With any type of interest bearing checking account, rewards or otherwise, you need to be aware of the requirements to receive your interest payments. Many financial institutions won’t pay interest on your checking account unless you keep a minimum amount of money in the account. At some banks and credit unions, if the balance of the checking account falls below the minimum at any time during the month, you could forfeit the interest payment for the entire month. You might also be subject to minimum activity requirements, needing to make certain debit transactions, or have direct deposits set up. Be sure that you understand the requirements before open an account, especially since some rewards checking and interest bearing accounts come with fees if you don’t meet the minimum requirements.
Watch Out for Cash Bonuses and Promotions
Some banks and credit unions will offer cash bonuses and promotions in which merchandise (such as an iPad) is given away when you open an account. While this can be a good way to get free cash, or get the latest desirable gadget, you need to make sure that you understand the requirements before you sign up – especially if, otherwise, the checking account doesn’t particularly work for you.
Most bonuses and promotions come with very specific requirements that have to be fulfilled within a certain time period, such as 30 or 45 days. You might have to make a certain number of signature debit transactions (PIN pad transactions might not count), or have a certain number of direct deposits made to qualify. You may have to maintain a minimum balance for an entire month before you qualify. Some financial institutions have a rather long list of requirements you have to meet to qualify. Before opening a checking account based on the promotion, understand just what it will entail. In some cases, it might not be worth it.
Could Express Checking Be Right for You?
Many people find express checking a good option. With most express checking accounts, the idea is to encourage you to do most of your banking online. Express checking is ideal for those who want to automate their finances, setting up automatic deposits and withdrawals, and for those who don’t deal much with paper checks (although many express checking accounts do come with unlimited check writing privileges).
Express checking is becoming one of the replacements for “free” checking. With most (but not all – check the terms and conditions) express checking accounts, there are no minimum balance requirements, and few activity requirements. Most express checking accounts are fee-free, with the understanding that you will not use the tellers at the branch very often. Check the fine print, since some express checking accounts will charge you a fee if you use tellers more than three or four times a month.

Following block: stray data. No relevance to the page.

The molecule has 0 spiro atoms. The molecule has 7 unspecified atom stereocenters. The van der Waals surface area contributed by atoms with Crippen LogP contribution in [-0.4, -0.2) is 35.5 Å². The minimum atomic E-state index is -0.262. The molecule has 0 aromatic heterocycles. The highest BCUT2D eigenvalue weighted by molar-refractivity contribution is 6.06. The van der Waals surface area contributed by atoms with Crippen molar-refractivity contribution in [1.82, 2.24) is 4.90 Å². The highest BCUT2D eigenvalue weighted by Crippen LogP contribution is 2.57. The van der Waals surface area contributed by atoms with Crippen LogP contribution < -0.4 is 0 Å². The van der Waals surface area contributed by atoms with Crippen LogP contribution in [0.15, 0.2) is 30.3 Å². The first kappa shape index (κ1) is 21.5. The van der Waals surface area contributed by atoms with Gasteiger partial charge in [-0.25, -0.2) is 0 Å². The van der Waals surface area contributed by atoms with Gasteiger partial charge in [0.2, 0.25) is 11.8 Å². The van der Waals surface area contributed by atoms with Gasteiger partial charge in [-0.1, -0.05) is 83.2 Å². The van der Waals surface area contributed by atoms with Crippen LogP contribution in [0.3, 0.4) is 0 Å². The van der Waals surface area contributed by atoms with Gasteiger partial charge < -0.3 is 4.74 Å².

For many people, though, express checking works well. It gives them the ability to go into a local branch a couple times a month if they feel the need, but it also provides easy online access, and the ability to engage in fee-free banking.
Online Checking Accounts
Of course, online checking accounts often provide your best access to fee-free checking at this point. The low overhead costs associated with online banking means that you can get access to competitive products and services. However, you have to be aware of the limitations that can come with online banking.
Sometimes, it can take you days to access your money. Additionally, you won’t be able to just go in and speak with someone if there is a problem. Most online banks offer 24/7 customer service via live chat or phone, but if you like in-person dealings, you might not like online checking.
With the digital nature of money, though, it is fairly easy to do all of your banking online. You can arrange direct deposits to your account, and link your online bank account to your PayPal account or some other third-party payment system. It is also easy to set up electronic bill pay, and initiate transfers to other accounts, as well as arrange automatic debit. Depositing paper checks can be difficult, since you will have to mail them to some headquarters somewhere, and some online banks won’t accept paper deposits. Make sure you are prepared for online banking if you decide to take the plunge.
Credit Checks and ChexSystems
Realize that some financial institutions will run credit checks, or consider your ChexSystems report. If you don’t want your credit checked as part of the account opening process, or if you don’t like a financial institution’s involvement in ChexSystems, you should ask about it beforehand; don’t open an account if you aren’t comfortable with the credit practices.
ChexSystems is a reporting organization that some financial institutions send information to. The organization takes reports of negative behavior (no positive behavior is reported) and shares it. Financial institutions can send information to ChexSystems when you overdraw your account, or bounce a check. The information appears for five years. If another institution using ChexSystems sees the negative item, you might be denied an account. Those who don’t like this system ask potential financial institutions whether they participate in ChexSystems before opening an account.
It is also worth noting that some banks will engage in a hard credit inquiry that can lower your credit score before approving you for an account. If you don’t want your credit checked before you open an account, find out what the financial institution is likely to do ahead of time. That way, you will be prepared – or you can decide to open an account elsewhere. Understanding these practices, so that you know exactly what is going on with your finances and credit, is important.
In the end, it is important to know your own needs. You can choose the best checking account for you if you do your research, and understand your options. Ask questions, and read the fine print. Look for an account that will fit your lifestyle and your needs.